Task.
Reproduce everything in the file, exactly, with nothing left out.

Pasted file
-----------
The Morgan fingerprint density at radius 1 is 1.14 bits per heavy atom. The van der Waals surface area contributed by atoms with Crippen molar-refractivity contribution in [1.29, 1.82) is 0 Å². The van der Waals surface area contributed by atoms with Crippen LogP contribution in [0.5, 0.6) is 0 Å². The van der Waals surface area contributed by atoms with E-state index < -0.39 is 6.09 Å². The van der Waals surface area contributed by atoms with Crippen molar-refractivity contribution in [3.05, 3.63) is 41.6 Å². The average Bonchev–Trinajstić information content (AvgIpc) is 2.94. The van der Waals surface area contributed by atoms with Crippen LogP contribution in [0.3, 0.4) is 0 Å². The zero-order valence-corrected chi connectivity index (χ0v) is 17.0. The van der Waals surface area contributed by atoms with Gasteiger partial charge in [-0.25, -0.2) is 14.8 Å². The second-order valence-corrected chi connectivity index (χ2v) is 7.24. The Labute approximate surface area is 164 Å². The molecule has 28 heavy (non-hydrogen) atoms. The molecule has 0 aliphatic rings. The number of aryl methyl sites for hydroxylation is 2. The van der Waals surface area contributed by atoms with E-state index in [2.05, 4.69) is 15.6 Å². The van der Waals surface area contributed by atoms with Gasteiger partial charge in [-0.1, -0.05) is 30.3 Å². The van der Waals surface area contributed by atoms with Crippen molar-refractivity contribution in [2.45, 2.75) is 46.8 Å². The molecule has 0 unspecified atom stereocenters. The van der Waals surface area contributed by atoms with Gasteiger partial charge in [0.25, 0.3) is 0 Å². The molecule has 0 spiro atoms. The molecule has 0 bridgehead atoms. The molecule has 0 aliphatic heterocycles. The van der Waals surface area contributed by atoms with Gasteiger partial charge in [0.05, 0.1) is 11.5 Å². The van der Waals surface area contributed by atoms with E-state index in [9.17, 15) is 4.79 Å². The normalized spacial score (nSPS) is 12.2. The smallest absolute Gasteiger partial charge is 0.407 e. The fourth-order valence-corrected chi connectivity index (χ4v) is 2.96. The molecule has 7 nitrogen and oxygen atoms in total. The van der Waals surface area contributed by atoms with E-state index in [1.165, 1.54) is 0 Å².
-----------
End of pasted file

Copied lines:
The Morgan fingerprint density at radius 1 is 1.14 bits per heavy atom. The van der Waals surface area contributed by atoms with Crippen molar-refractivity contribution in [1.29, 1.82) is 0 Å². The van der Waals surface area contributed by atoms with Crippen LogP contribution in [0.5, 0.6) is 0 Å². The van der Waals surface area contributed by atoms with E-state index < -0.39 is 6.09 Å². The van der Waals surface area contributed by atoms with Crippen molar-refractivity contribution in [3.05, 3.63) is 41.6 Å². The average Bonchev–Trinajstić information content (AvgIpc) is 2.94. The van der Waals surface area contributed by atoms with Crippen LogP contribution in [0.3, 0.4) is 0 Å². The zero-order valence-corrected chi connectivity index (χ0v) is 17.0. The van der Waals surface area contributed by atoms with Gasteiger partial charge in [-0.25, -0.2) is 14.8 Å². The second-order valence-corrected chi connectivity index (χ2v) is 7.24. The Labute approximate surface area is 164 Å². The molecule has 28 heavy (non-hydrogen) atoms. The molecule has 0 aliphatic rings. The number of aryl methyl sites for hydroxylation is 2. The van der Waals surface area contributed by atoms with E-state index in [2.05, 4.69) is 15.6 Å². The van der Waals surface area contributed by atoms with Gasteiger partial charge in [-0.1, -0.05) is 30.3 Å². The van der Waals surface area contributed by atoms with Crippen molar-refractivity contribution in [2.45, 2.75) is 46.8 Å². The molecule has 0 unspecified atom stereocenters. The van der Waals surface area contributed by atoms with Gasteiger partial charge in [0.25, 0.3) is 0 Å². The molecule has 0 spiro atoms. The molecule has 0 bridgehead atoms. The molecule has 0 aliphatic heterocycles. The van der Waals surface area contributed by atoms with Gasteiger partial charge in [0.05, 0.1) is 11.5 Å². The van der Waals surface area contributed by atoms with E-state index in [9.17, 15) is 4.79 Å². The normalized spacial score (nSPS) is 12.2. The smallest absolute Gasteiger partial charge is 0.407 e. The fourth-order valence-corrected chi connectivity index (χ4v) is 2.96. The molecule has 7 nitrogen and oxygen atoms in total. The van der Waals surface area contributed by atoms with E-state index in [1.165, 1.54) is 0 Å².